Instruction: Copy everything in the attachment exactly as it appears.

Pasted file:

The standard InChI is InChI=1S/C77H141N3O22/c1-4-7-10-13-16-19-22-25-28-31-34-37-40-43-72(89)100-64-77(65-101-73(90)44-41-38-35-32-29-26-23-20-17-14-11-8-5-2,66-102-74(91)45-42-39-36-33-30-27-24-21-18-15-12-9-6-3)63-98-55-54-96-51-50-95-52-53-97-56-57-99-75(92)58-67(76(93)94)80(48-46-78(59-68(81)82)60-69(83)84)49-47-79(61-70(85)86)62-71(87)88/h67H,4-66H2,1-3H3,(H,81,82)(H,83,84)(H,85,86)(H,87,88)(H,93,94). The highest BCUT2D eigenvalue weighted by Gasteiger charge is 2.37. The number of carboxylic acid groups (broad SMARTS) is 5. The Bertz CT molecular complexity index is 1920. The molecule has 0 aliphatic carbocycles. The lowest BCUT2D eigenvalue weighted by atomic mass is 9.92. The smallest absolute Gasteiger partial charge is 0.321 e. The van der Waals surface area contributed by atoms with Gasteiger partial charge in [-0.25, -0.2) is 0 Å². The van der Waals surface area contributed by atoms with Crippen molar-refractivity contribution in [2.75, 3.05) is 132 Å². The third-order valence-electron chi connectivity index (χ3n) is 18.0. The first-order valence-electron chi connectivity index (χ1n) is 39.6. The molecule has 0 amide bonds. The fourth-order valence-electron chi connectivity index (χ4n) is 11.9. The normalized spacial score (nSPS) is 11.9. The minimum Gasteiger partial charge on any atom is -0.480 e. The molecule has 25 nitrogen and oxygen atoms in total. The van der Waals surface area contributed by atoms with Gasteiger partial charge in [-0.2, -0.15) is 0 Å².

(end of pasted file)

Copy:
The standard InChI is InChI=1S/C77H141N3O22/c1-4-7-10-13-16-19-22-25-28-31-34-37-40-43-72(89)100-64-77(65-101-73(90)44-41-38-35-32-29-26-23-20-17-14-11-8-5-2,66-102-74(91)45-42-39-36-33-30-27-24-21-18-15-12-9-6-3)63-98-55-54-96-51-50-95-52-53-97-56-57-99-75(92)58-67(76(93)94)80(48-46-78(59-68(81)82)60-69(83)84)49-47-79(61-70(85)86)62-71(87)88/h67H,4-66H2,1-3H3,(H,81,82)(H,83,84)(H,85,86)(H,87,88)(H,93,94). The highest BCUT2D eigenvalue weighted by Gasteiger charge is 2.37. The number of carboxylic acid groups (broad SMARTS) is 5. The Bertz CT molecular complexity index is 1920. The molecule has 0 aliphatic carbocycles. The lowest BCUT2D eigenvalue weighted by atomic mass is 9.92. The smallest absolute Gasteiger partial charge is 0.321 e. The van der Waals surface area contributed by atoms with Gasteiger partial charge in [-0.25, -0.2) is 0 Å². The van der Waals surface area contributed by atoms with Crippen molar-refractivity contribution in [2.75, 3.05) is 132 Å². The third-order valence-electron chi connectivity index (χ3n) is 18.0. The first-order valence-electron chi connectivity index (χ1n) is 39.6. The molecule has 0 amide bonds. The fourth-order valence-electron chi connectivity index (χ4n) is 11.9. The normalized spacial score (nSPS) is 11.9. The minimum Gasteiger partial charge on any atom is -0.480 e. The molecule has 25 nitrogen and oxygen atoms in total. The van der Waals surface area contributed by atoms with Gasteiger partial charge in [-0.2, -0.15) is 0 Å².